Stephanie Flanders, chief market strategist for Europe at J.P. Morgan Asset & Wealth Management in London, said the U.K. economy appeared to have weakened significantly in the first few months of 2017, as higher inflation tied to last year's fall in the pound started to reduce the purchasing power of U.K. households.

“We do expect a fair bit of currency volatility in response to news about the negotiations. So, the relative performance of large-cap international companies, relative to mid- and small-cap domestic focused companies is likely to remain highly uncertain for several years. In this environment, U.K. equities could still perform well, but it probably makes sense to avoid taking large sector or size bets,” she said.

The U.K.'s decision to leave the bloc last June 23 instantly shocked global markets, sending pound sterling on a downward spiral: It plunged a record 17.5% against the dollar from June 23, 2016, to March 13, 2017. The currency is finally recovering. Sterling traded 5% higher on June 7 compared to mid-March.

Despite this visible recovery, asset owners across Europe continue to hedge the currency risk.

Kasper Ahrndt Lorenzen, chief investment officer at the 753.2 billion kroner ($113 billion) ATP based in Hilleroed, Denmark, said: “We are still hedging our foreign currency risk outside of Danish kroner and the euro and we keep a balanced investment approach which enable us to navigate accordingly as political landscapes may change.”

Sources said, too, that the European political risk has not completely disappeared, following Emmanuel Macron's triumph in French presidential elections in May, although many believed it to be the key to stopping a populist domino effect in Europe.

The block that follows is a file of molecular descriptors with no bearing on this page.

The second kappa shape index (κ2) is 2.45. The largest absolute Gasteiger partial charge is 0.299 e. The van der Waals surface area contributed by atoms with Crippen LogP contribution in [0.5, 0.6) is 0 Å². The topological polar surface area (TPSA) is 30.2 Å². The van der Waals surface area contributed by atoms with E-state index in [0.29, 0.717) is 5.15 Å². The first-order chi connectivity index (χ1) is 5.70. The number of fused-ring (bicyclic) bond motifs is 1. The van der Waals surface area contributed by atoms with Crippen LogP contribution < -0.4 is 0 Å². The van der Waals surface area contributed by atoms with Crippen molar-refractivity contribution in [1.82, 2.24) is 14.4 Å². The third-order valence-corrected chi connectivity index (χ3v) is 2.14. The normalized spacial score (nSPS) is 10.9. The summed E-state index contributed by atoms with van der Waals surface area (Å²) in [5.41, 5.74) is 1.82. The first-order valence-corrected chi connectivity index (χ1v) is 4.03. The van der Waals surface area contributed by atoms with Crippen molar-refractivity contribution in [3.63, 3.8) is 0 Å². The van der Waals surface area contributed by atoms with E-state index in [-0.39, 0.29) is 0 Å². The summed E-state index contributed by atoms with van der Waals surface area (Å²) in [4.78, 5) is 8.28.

“Our overall investment strategy is based on a long-term perspective and the British decision to leave the EU has a limited impact on our strategy as long as core EU countries don't follow the U.K.,” Mr. Lorenzen warned.

While the upcoming September ballot in Germany is not expected to take an unpredictable turn, there is a likelihood of populists coming to power in Italy, reigniting that country's ambitions to also exit the bloc.

Ms. Flanders said, “The biggest risk on a 12-month time frame is that (Italy's populist) Five Star Movement will either win the election outright or manage to form an unlikely coalition” with other anti-European Union forces.

Not just a domestic issue

The U.K. decision to leave the European Union doesn't just affect domestic pension funds. European asset owners investing in U.K. alternatives point out they also are preparing to shield their portfolios against the adverse effects of Brexit.

Stefan Beiner, head of asset management and deputy CEO of the Swiss Federal Pension Fund Publica, Bern, said that while he could not give specific details, Brexit had made the 36.5 billion Swiss franc ($37 billion) pension fund take into consideration Brexit scenarios in its tactical allocation to infrastructure debt. He declined to provide more details.

For the Paris-based Etablissement de Retraite Additionnelle de la Fonction Publique, Brexit has consequences, too. The €26 billion ($29 billion) French pension fund allocated to U.K. real estate some two years ago.

“Our real estate allocation is rather small and as a long-term investor, we are not that worried about Brexit and a virtual capital loss is not really an issue. We can hold the assets we invest in for a long period. Nevertheless, it is always an uncomfortable situation for a board to have to reserve in the balance sheet a virtual capital loss,” said Philippe Desfosses, CEO at the pension fund, in a telephone interview. ERAFP's total real estate allocation is €2 billion, with exposure to the U.K. at €200 million.

Mr. Desfosses said Brexit could prompt asset owners to question if there is a long-term prospect in the U.K. For example, he said, Brexit could halt the real estate sector's growth.

“There are some questions about the future attractiveness of the U.K. market for EU students and workers — which put a question mark over investment in student housing or offices.”

This article originally appeared in the June 12, 2017 print issue as, "Picture remains fuzzy a year after Brexit".